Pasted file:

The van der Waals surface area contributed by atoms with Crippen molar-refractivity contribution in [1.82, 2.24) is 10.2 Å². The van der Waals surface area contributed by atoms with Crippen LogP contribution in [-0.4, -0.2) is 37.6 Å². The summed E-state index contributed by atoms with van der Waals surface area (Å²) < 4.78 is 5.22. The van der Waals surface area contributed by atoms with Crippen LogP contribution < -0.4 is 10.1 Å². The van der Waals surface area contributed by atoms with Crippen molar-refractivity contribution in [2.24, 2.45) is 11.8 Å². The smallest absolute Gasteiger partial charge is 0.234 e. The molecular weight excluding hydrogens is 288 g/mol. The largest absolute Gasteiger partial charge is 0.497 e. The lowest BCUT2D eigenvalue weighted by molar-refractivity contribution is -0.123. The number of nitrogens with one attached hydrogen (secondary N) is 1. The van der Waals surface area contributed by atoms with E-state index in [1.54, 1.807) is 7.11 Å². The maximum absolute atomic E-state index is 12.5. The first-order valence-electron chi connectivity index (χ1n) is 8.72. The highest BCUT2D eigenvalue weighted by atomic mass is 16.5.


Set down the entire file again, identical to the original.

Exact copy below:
The van der Waals surface area contributed by atoms with Crippen molar-refractivity contribution in [1.82, 2.24) is 10.2 Å². The van der Waals surface area contributed by atoms with Crippen LogP contribution in [-0.4, -0.2) is 37.6 Å². The summed E-state index contributed by atoms with van der Waals surface area (Å²) < 4.78 is 5.22. The van der Waals surface area contributed by atoms with Crippen LogP contribution < -0.4 is 10.1 Å². The van der Waals surface area contributed by atoms with Crippen molar-refractivity contribution in [2.24, 2.45) is 11.8 Å². The smallest absolute Gasteiger partial charge is 0.234 e. The molecular weight excluding hydrogens is 288 g/mol. The largest absolute Gasteiger partial charge is 0.497 e. The lowest BCUT2D eigenvalue weighted by molar-refractivity contribution is -0.123. The number of nitrogens with one attached hydrogen (secondary N) is 1. The van der Waals surface area contributed by atoms with E-state index in [1.54, 1.807) is 7.11 Å². The maximum absolute atomic E-state index is 12.5. The first-order valence-electron chi connectivity index (χ1n) is 8.72. The highest BCUT2D eigenvalue weighted by atomic mass is 16.5.